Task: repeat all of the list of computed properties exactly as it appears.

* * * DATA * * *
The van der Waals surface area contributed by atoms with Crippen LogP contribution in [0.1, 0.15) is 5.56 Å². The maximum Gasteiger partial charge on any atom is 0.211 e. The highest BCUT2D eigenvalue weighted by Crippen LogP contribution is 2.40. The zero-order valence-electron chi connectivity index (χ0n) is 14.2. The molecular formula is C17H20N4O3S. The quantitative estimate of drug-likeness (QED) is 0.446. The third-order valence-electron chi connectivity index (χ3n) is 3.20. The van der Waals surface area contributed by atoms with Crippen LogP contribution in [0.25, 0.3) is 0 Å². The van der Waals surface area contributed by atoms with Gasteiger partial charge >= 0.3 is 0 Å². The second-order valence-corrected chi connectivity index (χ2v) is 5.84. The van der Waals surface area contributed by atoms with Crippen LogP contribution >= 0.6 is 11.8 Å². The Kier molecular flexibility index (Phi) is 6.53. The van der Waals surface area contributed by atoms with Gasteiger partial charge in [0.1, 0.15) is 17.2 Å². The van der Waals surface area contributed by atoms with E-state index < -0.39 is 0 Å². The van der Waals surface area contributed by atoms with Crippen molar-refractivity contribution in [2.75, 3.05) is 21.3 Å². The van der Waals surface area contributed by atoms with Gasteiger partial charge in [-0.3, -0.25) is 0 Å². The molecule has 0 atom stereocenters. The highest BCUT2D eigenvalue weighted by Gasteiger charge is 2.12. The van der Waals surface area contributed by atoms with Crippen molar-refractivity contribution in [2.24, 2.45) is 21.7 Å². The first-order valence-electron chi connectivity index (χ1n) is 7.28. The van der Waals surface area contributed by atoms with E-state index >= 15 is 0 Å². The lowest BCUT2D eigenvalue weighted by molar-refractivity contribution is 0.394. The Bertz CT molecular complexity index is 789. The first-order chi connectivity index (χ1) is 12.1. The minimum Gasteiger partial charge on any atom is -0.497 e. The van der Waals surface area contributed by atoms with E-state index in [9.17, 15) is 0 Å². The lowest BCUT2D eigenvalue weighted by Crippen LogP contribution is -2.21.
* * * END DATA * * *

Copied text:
The van der Waals surface area contributed by atoms with Crippen LogP contribution in [0.1, 0.15) is 5.56 Å². The maximum Gasteiger partial charge on any atom is 0.211 e. The highest BCUT2D eigenvalue weighted by Crippen LogP contribution is 2.40. The zero-order valence-electron chi connectivity index (χ0n) is 14.2. The molecular formula is C17H20N4O3S. The quantitative estimate of drug-likeness (QED) is 0.446. The third-order valence-electron chi connectivity index (χ3n) is 3.20. The van der Waals surface area contributed by atoms with Crippen LogP contribution in [0.25, 0.3) is 0 Å². The van der Waals surface area contributed by atoms with Gasteiger partial charge >= 0.3 is 0 Å². The second-order valence-corrected chi connectivity index (χ2v) is 5.84. The van der Waals surface area contributed by atoms with Crippen LogP contribution >= 0.6 is 11.8 Å². The Kier molecular flexibility index (Phi) is 6.53. The van der Waals surface area contributed by atoms with Gasteiger partial charge in [0.1, 0.15) is 17.2 Å². The van der Waals surface area contributed by atoms with E-state index < -0.39 is 0 Å². The van der Waals surface area contributed by atoms with Crippen molar-refractivity contribution in [2.75, 3.05) is 21.3 Å². The van der Waals surface area contributed by atoms with Gasteiger partial charge in [-0.3, -0.25) is 0 Å². The molecule has 0 atom stereocenters. The highest BCUT2D eigenvalue weighted by Gasteiger charge is 2.12. The van der Waals surface area contributed by atoms with Crippen molar-refractivity contribution in [2.24, 2.45) is 21.7 Å². The first-order valence-electron chi connectivity index (χ1n) is 7.28. The van der Waals surface area contributed by atoms with E-state index >= 15 is 0 Å². The lowest BCUT2D eigenvalue weighted by molar-refractivity contribution is 0.394. The Bertz CT molecular complexity index is 789. The first-order chi connectivity index (χ1) is 12.1. The minimum Gasteiger partial charge on any atom is -0.497 e. The van der Waals surface area contributed by atoms with E-state index in [9.17, 15) is 0 Å². The lowest BCUT2D eigenvalue weighted by Crippen LogP contribution is -2.21.